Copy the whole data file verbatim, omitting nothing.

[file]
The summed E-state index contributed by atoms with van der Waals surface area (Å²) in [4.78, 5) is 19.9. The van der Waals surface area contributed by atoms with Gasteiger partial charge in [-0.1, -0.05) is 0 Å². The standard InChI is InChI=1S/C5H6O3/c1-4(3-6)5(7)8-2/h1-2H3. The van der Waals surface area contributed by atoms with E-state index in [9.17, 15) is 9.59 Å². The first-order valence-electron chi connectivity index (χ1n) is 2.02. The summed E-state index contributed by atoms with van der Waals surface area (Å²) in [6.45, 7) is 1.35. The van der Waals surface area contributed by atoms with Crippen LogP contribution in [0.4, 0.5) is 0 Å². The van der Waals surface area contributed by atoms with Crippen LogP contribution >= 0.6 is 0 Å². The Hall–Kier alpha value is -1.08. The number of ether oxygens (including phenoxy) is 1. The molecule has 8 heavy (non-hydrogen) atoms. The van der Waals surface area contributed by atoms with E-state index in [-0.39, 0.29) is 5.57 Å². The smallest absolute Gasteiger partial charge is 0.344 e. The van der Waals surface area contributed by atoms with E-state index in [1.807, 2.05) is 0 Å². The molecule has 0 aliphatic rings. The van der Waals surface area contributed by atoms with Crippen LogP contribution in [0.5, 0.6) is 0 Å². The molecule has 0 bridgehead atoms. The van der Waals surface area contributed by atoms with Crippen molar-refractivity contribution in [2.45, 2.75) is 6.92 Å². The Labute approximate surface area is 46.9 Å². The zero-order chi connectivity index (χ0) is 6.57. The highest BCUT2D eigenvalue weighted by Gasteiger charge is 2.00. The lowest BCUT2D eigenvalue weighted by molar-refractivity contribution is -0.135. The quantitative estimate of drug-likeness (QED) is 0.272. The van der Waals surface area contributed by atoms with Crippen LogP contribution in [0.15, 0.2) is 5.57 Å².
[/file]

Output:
The summed E-state index contributed by atoms with van der Waals surface area (Å²) in [4.78, 5) is 19.9. The van der Waals surface area contributed by atoms with Gasteiger partial charge in [-0.1, -0.05) is 0 Å². The standard InChI is InChI=1S/C5H6O3/c1-4(3-6)5(7)8-2/h1-2H3. The van der Waals surface area contributed by atoms with E-state index in [9.17, 15) is 9.59 Å². The first-order valence-electron chi connectivity index (χ1n) is 2.02. The summed E-state index contributed by atoms with van der Waals surface area (Å²) in [6.45, 7) is 1.35. The van der Waals surface area contributed by atoms with Crippen LogP contribution in [0.4, 0.5) is 0 Å². The van der Waals surface area contributed by atoms with Crippen LogP contribution >= 0.6 is 0 Å². The Hall–Kier alpha value is -1.08. The number of ether oxygens (including phenoxy) is 1. The molecule has 8 heavy (non-hydrogen) atoms. The van der Waals surface area contributed by atoms with E-state index in [-0.39, 0.29) is 5.57 Å². The smallest absolute Gasteiger partial charge is 0.344 e. The van der Waals surface area contributed by atoms with E-state index in [1.807, 2.05) is 0 Å². The molecule has 0 aliphatic rings. The van der Waals surface area contributed by atoms with Crippen LogP contribution in [0.5, 0.6) is 0 Å². The molecule has 0 bridgehead atoms. The van der Waals surface area contributed by atoms with Crippen molar-refractivity contribution in [2.45, 2.75) is 6.92 Å². The Labute approximate surface area is 46.9 Å². The zero-order chi connectivity index (χ0) is 6.57. The highest BCUT2D eigenvalue weighted by Gasteiger charge is 2.00. The lowest BCUT2D eigenvalue weighted by molar-refractivity contribution is -0.135. The quantitative estimate of drug-likeness (QED) is 0.272. The van der Waals surface area contributed by atoms with Crippen LogP contribution in [0.15, 0.2) is 5.57 Å².